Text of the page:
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Pens/Avs Recap: Pittsburgh crunched under weight of the Avalanche

The Pens get a good start, but don’t have enough to hang with the NHL’s top team

Colorado Avalanche v Pittsburgh Penguins Photo by Emilee Chinn/Getty Images

The Penguins and Avalanche hadn’t seen each other for years, and now completed a quick two-game season series within a matter of days. Colorado took a 3-2 home victory on Saturday and Pittsburgh was looking to avenge the loss.

However, it wasn’t to be. A strong start didn’t yield enough results and the Pens were unable to handle Colorado’s strong pushback in the second period as they regrouped.

Bryan Rust scored two goals in the first period, but unfortunately for him that meant accidentally chipping a puck in his own net when back-checking on Mikko Rantanen. Nathan MacKinnon would be credited for the goal with his centering pass and being the last Avalanche player to touch the ice before it went in.

Rust quickly atoned for that mistake and scored a more conventional goal, pushing a shot past Darcy Kuemper after a big rebound was kicked out. That tied the game at 1-1.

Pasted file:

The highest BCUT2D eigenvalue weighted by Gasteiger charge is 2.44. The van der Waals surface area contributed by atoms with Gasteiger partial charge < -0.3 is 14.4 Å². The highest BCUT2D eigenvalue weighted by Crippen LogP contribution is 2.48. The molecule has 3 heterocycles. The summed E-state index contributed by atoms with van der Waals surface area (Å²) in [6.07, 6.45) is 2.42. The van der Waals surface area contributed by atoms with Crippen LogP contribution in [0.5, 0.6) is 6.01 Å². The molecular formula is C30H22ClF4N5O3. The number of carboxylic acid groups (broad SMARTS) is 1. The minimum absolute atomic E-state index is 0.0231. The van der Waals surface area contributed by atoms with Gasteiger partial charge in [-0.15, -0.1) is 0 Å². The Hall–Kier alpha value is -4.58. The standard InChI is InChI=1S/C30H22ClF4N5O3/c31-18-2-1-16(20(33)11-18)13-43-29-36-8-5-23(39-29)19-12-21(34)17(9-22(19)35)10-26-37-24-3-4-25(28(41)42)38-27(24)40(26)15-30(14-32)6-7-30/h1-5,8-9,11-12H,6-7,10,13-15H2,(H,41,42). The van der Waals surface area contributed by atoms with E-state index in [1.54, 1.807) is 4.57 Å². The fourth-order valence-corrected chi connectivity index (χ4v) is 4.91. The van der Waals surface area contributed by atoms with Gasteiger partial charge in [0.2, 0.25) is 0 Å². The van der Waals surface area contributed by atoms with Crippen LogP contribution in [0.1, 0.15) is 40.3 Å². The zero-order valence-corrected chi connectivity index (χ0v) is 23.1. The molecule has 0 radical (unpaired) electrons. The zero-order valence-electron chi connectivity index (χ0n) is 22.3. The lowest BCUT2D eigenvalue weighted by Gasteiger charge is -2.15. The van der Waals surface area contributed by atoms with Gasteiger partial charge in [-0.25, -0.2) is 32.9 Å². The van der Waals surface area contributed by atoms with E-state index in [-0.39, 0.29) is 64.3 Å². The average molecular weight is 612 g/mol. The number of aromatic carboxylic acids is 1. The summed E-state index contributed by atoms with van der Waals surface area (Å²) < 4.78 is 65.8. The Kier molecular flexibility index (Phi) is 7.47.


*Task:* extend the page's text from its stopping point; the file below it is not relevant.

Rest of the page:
For the rest of the period, the Penguins were the better team but couldn’t go ahead. Natural Stat Trick had 5v5 shots at 15-7 PIT, scoring chances 12-4 PIT and high danger chances at 3-1. It was very encouraging to see the Pens not only hold their own with the NHL’s best team, but actually push the pace of play like they wanted.

With the Penguins owning the first, a response could be expected by Colorado for the second. They gave that response with five of the first six shots in the second period, but Tristan Jarry was up for the challenge for a while but then the Avs started scoring.

Alex Newhook walked around Pettersson and took a shot that Jarry stopped. But the rebound was out for J.T. Compher to quickly deposit to the top of the net.

Colorado caught the Pens’ fourth line on the ice while their top line was out and Nathan MacKinnon did his thing, deke around players and just lifting a shot from distance that ended up going in to make the score 3-1.

After the teams exchange penalties and power plays, Evan Rodrigues gets sprung at 5v5 on his breakaway. The shot goes past Kuemper but Rantanen is there to hold it from going over the line. Kasperi Kapanen crashes the net and in the scramble Devon Toews accidentally knocks the puck over the line and the Pens claw back within a goal at a 3-2 score.

Early in the third the Avs would put some distance in the score when Josh Manson’s point shot eluded the traffic in front and the vision of Jarry and ended up in the net. 4-2.

With 4:57 left, the Avs put a ribbon on this one. Sidney Crosby wins a faceoff clean to Mike Matheson, but it’s bouncing and he has trouble trying to hold the line. He can’t and loses his stick in the process as Colorado counter-attacks on a 2-on-1 with that one not having a stick. It ends predictably with Logan O’Connor able to make the pass over to Darren Helm who snaps the puck short-side on Jarry. 5-2 game.